In our garden at the manse, we have a rather lovely magnolia tree. This year we had a particularly fine display of pink and white cups, and although the wind had blown some of them onto the lawn, most were still bright and beautiful at the start of the month. But then came a succession of night frosts, and overnight the blossom turned brown and shrivelled up, so that now the tree looks sad and old, where so recently it had been full of vibrant young life. Of course, that is not the end of its story, as the magnolia already carries within it the hope of another flowering next year, and it might even throw out a few blossoms at other times throughout the coming months. It responds to the seasons so that although it is not immune to the harsh realities of a British spring, the frost does not signal the end of its life, and its God-given built in resilience will carry it through to the good days again.
What a metaphor for how we so quickly turn from hope to despair, caught up in the blight of very harsh circumstances just when life appears to be blossoming. We were struck recently by how much positive input was required by politicians, scientists, health professionals and journalists in order to stress the benefits of the Astra Zeneca vaccine since a very small number of tragic fatalities were associated with it. Although tens of millions of people have been protected from Covid because of inoculation by this drug, we are all much more inclined to be swayed by the difficulties it might cause than by the present reality of the good it has done. As one scientist said, the fact that the ill effects have been clearly identified and reported is a good sign that the appropriate systems are working, but we are still cautious, and need ongoing reassurance.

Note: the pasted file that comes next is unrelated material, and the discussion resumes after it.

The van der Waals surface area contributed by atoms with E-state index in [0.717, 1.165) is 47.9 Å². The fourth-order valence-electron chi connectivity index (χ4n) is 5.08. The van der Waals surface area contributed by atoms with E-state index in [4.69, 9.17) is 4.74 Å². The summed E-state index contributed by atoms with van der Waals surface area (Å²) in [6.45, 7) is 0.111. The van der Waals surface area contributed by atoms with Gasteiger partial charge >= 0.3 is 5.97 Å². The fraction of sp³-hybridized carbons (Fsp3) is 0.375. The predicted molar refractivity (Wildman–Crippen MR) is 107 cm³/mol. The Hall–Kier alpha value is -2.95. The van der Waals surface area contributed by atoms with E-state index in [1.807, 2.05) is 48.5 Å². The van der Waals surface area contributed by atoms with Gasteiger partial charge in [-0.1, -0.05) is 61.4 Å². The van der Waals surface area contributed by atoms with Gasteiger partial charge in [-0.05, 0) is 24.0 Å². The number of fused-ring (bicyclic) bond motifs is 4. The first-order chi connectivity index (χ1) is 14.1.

Of course, caution in dangerous circumstances is not necessarily a bad thing, and we learn from our mistakes, but it must not keep us locked away from the world, blighted and shrivelled, so that we do not recognise the hope that God gives us for better tomorrows. Similarly, lives which are scarred by grief, trauma and deep-seated hurts need time and compassion so that God can heal them and bind up their wounds, bringing in a new season to help them flourish again. We have a Saviour who knows our needs, and even in the darkest depths of despair he can and will meet us, bringing life where there was once nothing but decay and pain.
In our recent Sunday services, we have been looking again at how Jesus broke through the locked doors which his disciples were using to keep danger at bay. He needed to prevent them from shrivelling up, and their mission dying before it had even begun. We have remembered that we too are often in danger of becoming locked away by the effects of past experiences, and by fear of what tomorrow may bring. But we are also assured that through the saving power of our risen Lord, spring can be restored in our hearts and lives, and our futures can bloom as Jesus builds and cultivates our resilience and secures our hope for better days ahead.
So let us continue to declare the central truth of the Christian faith… He is risen! He is risen indeed! Alleluia!
With our love and prayers,
Matthew and Pauline